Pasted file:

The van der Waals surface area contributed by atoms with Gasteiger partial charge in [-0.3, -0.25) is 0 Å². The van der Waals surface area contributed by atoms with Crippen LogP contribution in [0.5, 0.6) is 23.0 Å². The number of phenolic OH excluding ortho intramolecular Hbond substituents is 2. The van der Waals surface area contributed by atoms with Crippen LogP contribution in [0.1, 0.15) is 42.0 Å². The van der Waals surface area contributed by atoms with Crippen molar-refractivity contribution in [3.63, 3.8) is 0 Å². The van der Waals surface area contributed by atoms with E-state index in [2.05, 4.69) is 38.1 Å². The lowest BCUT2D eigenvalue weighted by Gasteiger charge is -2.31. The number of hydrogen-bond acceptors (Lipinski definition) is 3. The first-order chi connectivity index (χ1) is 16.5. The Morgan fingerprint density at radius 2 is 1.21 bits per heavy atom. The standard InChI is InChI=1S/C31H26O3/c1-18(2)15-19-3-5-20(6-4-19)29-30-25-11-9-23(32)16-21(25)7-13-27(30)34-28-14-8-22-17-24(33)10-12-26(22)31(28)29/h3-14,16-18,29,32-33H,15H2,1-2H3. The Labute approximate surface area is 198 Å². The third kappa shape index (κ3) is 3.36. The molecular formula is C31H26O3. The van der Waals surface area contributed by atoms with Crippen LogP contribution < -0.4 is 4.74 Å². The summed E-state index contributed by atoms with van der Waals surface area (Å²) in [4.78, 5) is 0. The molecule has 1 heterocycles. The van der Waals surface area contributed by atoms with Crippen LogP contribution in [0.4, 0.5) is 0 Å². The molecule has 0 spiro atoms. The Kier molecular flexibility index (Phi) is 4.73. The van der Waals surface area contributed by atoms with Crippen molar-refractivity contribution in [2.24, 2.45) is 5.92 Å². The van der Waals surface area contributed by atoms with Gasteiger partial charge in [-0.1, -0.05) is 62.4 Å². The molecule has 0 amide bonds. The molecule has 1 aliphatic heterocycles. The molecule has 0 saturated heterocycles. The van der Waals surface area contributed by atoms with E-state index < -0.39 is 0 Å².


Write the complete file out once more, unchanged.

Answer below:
The van der Waals surface area contributed by atoms with Gasteiger partial charge in [-0.3, -0.25) is 0 Å². The van der Waals surface area contributed by atoms with Crippen LogP contribution in [0.5, 0.6) is 23.0 Å². The number of phenolic OH excluding ortho intramolecular Hbond substituents is 2. The van der Waals surface area contributed by atoms with Crippen LogP contribution in [0.1, 0.15) is 42.0 Å². The van der Waals surface area contributed by atoms with Crippen molar-refractivity contribution in [3.63, 3.8) is 0 Å². The van der Waals surface area contributed by atoms with E-state index in [2.05, 4.69) is 38.1 Å². The lowest BCUT2D eigenvalue weighted by Gasteiger charge is -2.31. The number of hydrogen-bond acceptors (Lipinski definition) is 3. The first-order chi connectivity index (χ1) is 16.5. The Morgan fingerprint density at radius 2 is 1.21 bits per heavy atom. The standard InChI is InChI=1S/C31H26O3/c1-18(2)15-19-3-5-20(6-4-19)29-30-25-11-9-23(32)16-21(25)7-13-27(30)34-28-14-8-22-17-24(33)10-12-26(22)31(28)29/h3-14,16-18,29,32-33H,15H2,1-2H3. The Labute approximate surface area is 198 Å². The third kappa shape index (κ3) is 3.36. The molecular formula is C31H26O3. The van der Waals surface area contributed by atoms with Crippen LogP contribution < -0.4 is 4.74 Å². The summed E-state index contributed by atoms with van der Waals surface area (Å²) in [4.78, 5) is 0. The molecule has 1 heterocycles. The van der Waals surface area contributed by atoms with Crippen LogP contribution in [0.4, 0.5) is 0 Å². The molecule has 0 spiro atoms. The Kier molecular flexibility index (Phi) is 4.73. The van der Waals surface area contributed by atoms with Crippen molar-refractivity contribution in [2.24, 2.45) is 5.92 Å². The van der Waals surface area contributed by atoms with Gasteiger partial charge in [-0.1, -0.05) is 62.4 Å². The molecule has 0 amide bonds. The molecule has 1 aliphatic heterocycles. The molecule has 0 saturated heterocycles. The van der Waals surface area contributed by atoms with E-state index < -0.39 is 0 Å².